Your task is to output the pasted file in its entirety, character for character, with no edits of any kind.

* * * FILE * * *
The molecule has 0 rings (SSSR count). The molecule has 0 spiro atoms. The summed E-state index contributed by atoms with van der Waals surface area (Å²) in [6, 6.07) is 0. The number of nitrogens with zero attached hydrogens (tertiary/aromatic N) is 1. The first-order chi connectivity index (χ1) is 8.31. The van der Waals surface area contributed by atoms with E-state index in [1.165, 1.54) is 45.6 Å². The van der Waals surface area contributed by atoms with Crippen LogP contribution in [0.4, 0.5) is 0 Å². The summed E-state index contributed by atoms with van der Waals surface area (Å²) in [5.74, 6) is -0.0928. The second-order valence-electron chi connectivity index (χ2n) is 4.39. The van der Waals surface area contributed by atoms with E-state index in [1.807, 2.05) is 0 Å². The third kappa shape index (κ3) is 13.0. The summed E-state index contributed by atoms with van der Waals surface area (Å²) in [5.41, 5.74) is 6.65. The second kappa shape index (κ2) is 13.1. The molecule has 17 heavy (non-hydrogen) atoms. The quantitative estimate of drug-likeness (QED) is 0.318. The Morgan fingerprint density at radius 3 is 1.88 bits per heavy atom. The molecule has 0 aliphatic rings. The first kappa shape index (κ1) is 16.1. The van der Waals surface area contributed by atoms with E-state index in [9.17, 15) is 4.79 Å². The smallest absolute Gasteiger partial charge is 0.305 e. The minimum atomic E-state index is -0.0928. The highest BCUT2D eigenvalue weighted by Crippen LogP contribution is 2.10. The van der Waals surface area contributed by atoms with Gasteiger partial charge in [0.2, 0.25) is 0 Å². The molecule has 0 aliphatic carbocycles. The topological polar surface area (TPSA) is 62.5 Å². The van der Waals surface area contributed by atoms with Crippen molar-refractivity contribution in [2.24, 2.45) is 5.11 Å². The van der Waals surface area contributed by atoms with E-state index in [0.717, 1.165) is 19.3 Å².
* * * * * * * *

The molecule has 0 rings (SSSR count). The molecule has 0 spiro atoms. The summed E-state index contributed by atoms with van der Waals surface area (Å²) in [6, 6.07) is 0. The number of nitrogens with zero attached hydrogens (tertiary/aromatic N) is 1. The first-order chi connectivity index (χ1) is 8.31. The van der Waals surface area contributed by atoms with E-state index in [1.165, 1.54) is 45.6 Å². The van der Waals surface area contributed by atoms with Crippen LogP contribution in [0.4, 0.5) is 0 Å². The summed E-state index contributed by atoms with van der Waals surface area (Å²) in [5.74, 6) is -0.0928. The second-order valence-electron chi connectivity index (χ2n) is 4.39. The van der Waals surface area contributed by atoms with E-state index in [1.807, 2.05) is 0 Å². The third kappa shape index (κ3) is 13.0. The summed E-state index contributed by atoms with van der Waals surface area (Å²) in [5.41, 5.74) is 6.65. The second kappa shape index (κ2) is 13.1. The molecule has 17 heavy (non-hydrogen) atoms. The quantitative estimate of drug-likeness (QED) is 0.318. The Morgan fingerprint density at radius 3 is 1.88 bits per heavy atom. The molecule has 0 aliphatic rings. The first kappa shape index (κ1) is 16.1. The van der Waals surface area contributed by atoms with E-state index in [9.17, 15) is 4.79 Å². The smallest absolute Gasteiger partial charge is 0.305 e. The minimum atomic E-state index is -0.0928. The highest BCUT2D eigenvalue weighted by Crippen LogP contribution is 2.10. The van der Waals surface area contributed by atoms with Gasteiger partial charge in [0.2, 0.25) is 0 Å². The molecule has 0 aliphatic carbocycles. The topological polar surface area (TPSA) is 62.5 Å². The van der Waals surface area contributed by atoms with Crippen molar-refractivity contribution in [2.24, 2.45) is 5.11 Å². The van der Waals surface area contributed by atoms with E-state index in [0.717, 1.165) is 19.3 Å².